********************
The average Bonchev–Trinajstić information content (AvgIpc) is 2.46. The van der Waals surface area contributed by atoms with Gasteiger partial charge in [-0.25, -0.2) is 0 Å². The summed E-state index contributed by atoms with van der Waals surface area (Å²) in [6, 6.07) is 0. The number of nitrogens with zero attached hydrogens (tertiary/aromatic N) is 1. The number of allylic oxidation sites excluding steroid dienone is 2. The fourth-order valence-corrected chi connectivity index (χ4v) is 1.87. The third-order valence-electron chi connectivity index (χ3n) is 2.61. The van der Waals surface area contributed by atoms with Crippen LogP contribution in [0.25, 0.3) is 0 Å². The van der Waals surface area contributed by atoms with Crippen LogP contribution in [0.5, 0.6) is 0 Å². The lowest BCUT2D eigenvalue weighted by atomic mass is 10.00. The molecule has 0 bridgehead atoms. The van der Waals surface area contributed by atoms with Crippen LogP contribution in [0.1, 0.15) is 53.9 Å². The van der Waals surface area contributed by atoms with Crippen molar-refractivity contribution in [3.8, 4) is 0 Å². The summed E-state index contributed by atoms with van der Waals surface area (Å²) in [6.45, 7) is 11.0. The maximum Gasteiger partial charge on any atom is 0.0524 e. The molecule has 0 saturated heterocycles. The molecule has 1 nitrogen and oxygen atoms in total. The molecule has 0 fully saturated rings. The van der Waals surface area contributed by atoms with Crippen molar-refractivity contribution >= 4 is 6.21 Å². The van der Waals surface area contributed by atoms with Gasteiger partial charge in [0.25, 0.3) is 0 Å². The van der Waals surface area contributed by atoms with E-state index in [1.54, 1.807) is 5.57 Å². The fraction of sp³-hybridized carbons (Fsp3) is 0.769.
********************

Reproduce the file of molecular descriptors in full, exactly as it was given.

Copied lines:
The average Bonchev–Trinajstić information content (AvgIpc) is 2.46. The van der Waals surface area contributed by atoms with Gasteiger partial charge in [-0.25, -0.2) is 0 Å². The summed E-state index contributed by atoms with van der Waals surface area (Å²) in [6, 6.07) is 0. The number of nitrogens with zero attached hydrogens (tertiary/aromatic N) is 1. The number of allylic oxidation sites excluding steroid dienone is 2. The fourth-order valence-corrected chi connectivity index (χ4v) is 1.87. The third-order valence-electron chi connectivity index (χ3n) is 2.61. The van der Waals surface area contributed by atoms with Crippen LogP contribution in [0.25, 0.3) is 0 Å². The van der Waals surface area contributed by atoms with Crippen LogP contribution in [0.5, 0.6) is 0 Å². The lowest BCUT2D eigenvalue weighted by atomic mass is 10.00. The molecule has 0 bridgehead atoms. The van der Waals surface area contributed by atoms with Crippen LogP contribution in [0.1, 0.15) is 53.9 Å². The van der Waals surface area contributed by atoms with Crippen molar-refractivity contribution in [3.8, 4) is 0 Å². The summed E-state index contributed by atoms with van der Waals surface area (Å²) in [6.45, 7) is 11.0. The maximum Gasteiger partial charge on any atom is 0.0524 e. The molecule has 0 saturated heterocycles. The molecule has 1 nitrogen and oxygen atoms in total. The molecule has 0 fully saturated rings. The van der Waals surface area contributed by atoms with Crippen molar-refractivity contribution >= 4 is 6.21 Å². The van der Waals surface area contributed by atoms with Gasteiger partial charge in [0.25, 0.3) is 0 Å². The van der Waals surface area contributed by atoms with E-state index in [1.54, 1.807) is 5.57 Å². The fraction of sp³-hybridized carbons (Fsp3) is 0.769.